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5 Unique Ways to Enjoy Flaming Gorge in the Winter

Big Horn sheep at Flaming Gorge

     Photo Ryan Kelly

The arrival of winter to Flaming Gorge does not mean the fun is over. In fact, a visit to this beautiful and diverse area during the colder months of the year may be enhanced by the long shadows, the snow-covered mountains, and the solitude found surrounding the 91-mile reservoir. In addition to enjoying the world-class fishing on the lake and the Green River below the dam, people travel to Flaming Gorge to snowmobile, Nordic ski, view wildlife, absorb the magical landscape, and recharge at the local lodges. Come experience winter at Flaming Gorge for yourself.

 

1. Spend the Night

 

Winter days are short and the nights are long so be sure to book your stay in Flaming Gorge at one the area’s comfortable lodges. The centrally located Red Canyon Lodge is highly recommended, offering private cabins, a full-service restaurant that serves lunch and dinner, and miles of groomed trails perfect for hiking, snowshoeing, and cross-country skiing. While there, you’ll have the chance to experience towering forests of ponderosa pines, mountain lakes, dramatic views of Flaming Gorge Reservoir. You also have a good shot of spotting bighorn sheep, deer, and moose.

Red Canyon Overlook winter at Flaming Gorge   

      Photo Ryan Kelly

2. Ride the Roads

One of the best ways to experience Flaming Gorge during winter is by exploring its scenic byways. By slowly traveling these routes you can visit dramatic overlooks, witness the impressive geologic landscapes, and see wildlife. The Uintas National Scenic Byway is more than 200-miles long, running between Vernal, Utah, and Rock Springs, Wyoming. You can take multiple days exploring the route, which includes the Flaming Gorge Dam & Visitor Center, Red Canyon Overlook & Visitor Center, the Green River, Expedition Island, and Firehole Canyon.

 

The Sheep Creek Geological Loop is 13 miles and includes opportunities to see bighorn sheep and visit Dowd’s Gravesite, with numerous scenic pullouts along the way. A trip can take anywhere from a few hours to all day. The Jones Hole Scenic Backway leads into Dinosaur National Monument and provides a beautiful setting in which to visit the hatchery, hike, and fish. A trip out to Jones Hole is a perfect winter day for the entire family.

 

 

 

       Photo Flaming Gorge Chamber

3. Skiing and Snowshoeing

Cross-country skiing and snowshoeing are fast growing activities in the Flaming Gorge National Recreation Area and with miles of groomed trail you’re sure to find something suitable for all fitness levels. Local favorite Canyon Rim Trail begins at the Red Canyon Visitor Center. From there the trail takes you along many overlooks where you can see the land drop dramatically 1,400 feet below to the blue waters of the reservoir. With very little vertical change this trail is a good one for the family. Check with the visitor’s center for information on the latest wildlife sightings.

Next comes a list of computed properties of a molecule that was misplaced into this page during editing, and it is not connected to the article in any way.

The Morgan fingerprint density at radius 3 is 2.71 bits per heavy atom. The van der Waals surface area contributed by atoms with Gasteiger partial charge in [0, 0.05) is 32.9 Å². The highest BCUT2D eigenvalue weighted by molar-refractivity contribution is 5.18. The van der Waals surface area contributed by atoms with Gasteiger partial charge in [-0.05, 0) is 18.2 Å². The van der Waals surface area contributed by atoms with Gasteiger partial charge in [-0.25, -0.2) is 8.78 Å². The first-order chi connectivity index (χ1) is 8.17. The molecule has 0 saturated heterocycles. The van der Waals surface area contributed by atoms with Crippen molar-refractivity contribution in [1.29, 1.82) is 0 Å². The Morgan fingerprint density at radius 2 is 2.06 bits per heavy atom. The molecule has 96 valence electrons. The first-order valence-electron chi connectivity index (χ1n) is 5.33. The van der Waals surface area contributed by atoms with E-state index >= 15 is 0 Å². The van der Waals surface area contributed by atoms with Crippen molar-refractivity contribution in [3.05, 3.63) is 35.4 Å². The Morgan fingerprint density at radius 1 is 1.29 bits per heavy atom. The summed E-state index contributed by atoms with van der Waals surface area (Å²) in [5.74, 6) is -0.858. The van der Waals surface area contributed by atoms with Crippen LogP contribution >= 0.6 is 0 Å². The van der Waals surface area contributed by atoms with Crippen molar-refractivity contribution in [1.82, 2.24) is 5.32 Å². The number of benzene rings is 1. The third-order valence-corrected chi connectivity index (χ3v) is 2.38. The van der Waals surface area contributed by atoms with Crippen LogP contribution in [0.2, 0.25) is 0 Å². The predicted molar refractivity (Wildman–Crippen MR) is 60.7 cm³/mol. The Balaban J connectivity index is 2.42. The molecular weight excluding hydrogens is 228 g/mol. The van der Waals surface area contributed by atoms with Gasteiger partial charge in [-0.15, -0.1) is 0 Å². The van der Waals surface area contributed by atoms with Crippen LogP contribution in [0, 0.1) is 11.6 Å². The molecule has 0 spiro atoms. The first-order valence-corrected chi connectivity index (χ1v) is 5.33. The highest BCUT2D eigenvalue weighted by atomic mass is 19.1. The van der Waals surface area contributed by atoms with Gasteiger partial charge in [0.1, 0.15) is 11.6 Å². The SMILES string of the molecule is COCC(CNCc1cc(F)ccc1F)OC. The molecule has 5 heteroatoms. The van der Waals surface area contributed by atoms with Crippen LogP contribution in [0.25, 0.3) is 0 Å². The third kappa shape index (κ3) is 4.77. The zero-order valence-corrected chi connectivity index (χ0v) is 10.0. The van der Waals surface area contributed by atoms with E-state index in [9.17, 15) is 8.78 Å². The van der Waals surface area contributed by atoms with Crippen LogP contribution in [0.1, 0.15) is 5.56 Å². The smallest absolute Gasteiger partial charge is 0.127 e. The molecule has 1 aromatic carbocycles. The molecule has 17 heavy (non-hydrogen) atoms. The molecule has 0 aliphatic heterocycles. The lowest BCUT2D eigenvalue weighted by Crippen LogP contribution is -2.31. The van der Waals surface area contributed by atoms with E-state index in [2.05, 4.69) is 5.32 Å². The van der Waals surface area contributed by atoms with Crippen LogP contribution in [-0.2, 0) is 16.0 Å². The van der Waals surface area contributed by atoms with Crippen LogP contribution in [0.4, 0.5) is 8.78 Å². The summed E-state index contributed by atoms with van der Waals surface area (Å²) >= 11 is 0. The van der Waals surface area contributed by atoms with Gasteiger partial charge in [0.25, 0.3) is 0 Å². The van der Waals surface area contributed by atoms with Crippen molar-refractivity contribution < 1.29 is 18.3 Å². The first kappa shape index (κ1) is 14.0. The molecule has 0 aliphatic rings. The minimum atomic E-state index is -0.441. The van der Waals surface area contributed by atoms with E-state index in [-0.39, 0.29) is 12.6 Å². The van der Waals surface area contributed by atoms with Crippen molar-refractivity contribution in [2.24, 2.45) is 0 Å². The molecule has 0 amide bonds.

4. Snowmobiling

 

Miles of groomed and ungroomed snowmobile routes weave their way from forests of pine and stands of aspen to open meadows where riders are treated to stunning views of the high Uinta peaks. The Elk Park/Don Hatch Memorial Trail is a must-do for all snowmobile enthusiasts visiting the area. This trail system contains section of giant ponderosa pines, vistas of alpine summits, and views of the reservoir beneath the Red Canyon Overlook.  

 

5. Winter Fishing

 

Fly Fishing Utah's Green River in the Winter

       Photo Ryan Kelly

The Green River below the Flaming Gorge Dam is a blue-ribbon fishery that doesn’t sleep during the winter months. For the cooler days on the river, streamers are very productive and on sunny, mild days midges and Blue Wing Olives offer plenty of action for dry-fly anglers. Winter on the Green offers solitude where it can just be you and the osprey soaring high above.  

 

Fishing on the reservoir is a year-round activity too. On the southern end where the water stays ice-free, rainbow trout are still caught in the colder months. But it’s fishing through the ice further north that has everyone excited. In recent years, burbot was introduced illegally to the reservoir and has seen its population explode. This invasive fish has been wreaking havoc on the all the other game fish in the reservoir. To combat this, the communities along with government agencies have been promoting the harvest of burbot. And luckily for you burbot is easy and fun to catch with the bonus of being delicious.

 

 

Per the Utah Division of Wildlife Resources: “You will find the best activity at night while using glow-in-the-dark lures like Yamamoto grubs, Radical Glow tubes, Maniac Cutterbugs and Northland Buckshot spoons. Tip the lure with sucker/chub meat, recharge the glow frequently and jig the presentation close to the bottom.” The annual Burbot Bash, a three-day ice fishing derby based out of Manila, Utah, features an expo, prize drawings, a fishing tournament (with cash rewards), and a delicious fish-fry. Enjoy yourself while helping preserve the world-renowned Flaming Gorge fishery. This winter the Burbot Bash will be held January 20-22.

 

 

Whether you come for the scenery, the fishing, or snowy activities, a visit to the Flaming Gorge area during the winter months can be the breath of fresh air you need. As the author and playwright Anton Chekhov once said, “People don’t notice whether it’s winter or summer when they are happy.” So pack your warm clothes and make your way to the wonderland that is Flaming Gorge.

 

Utah Travel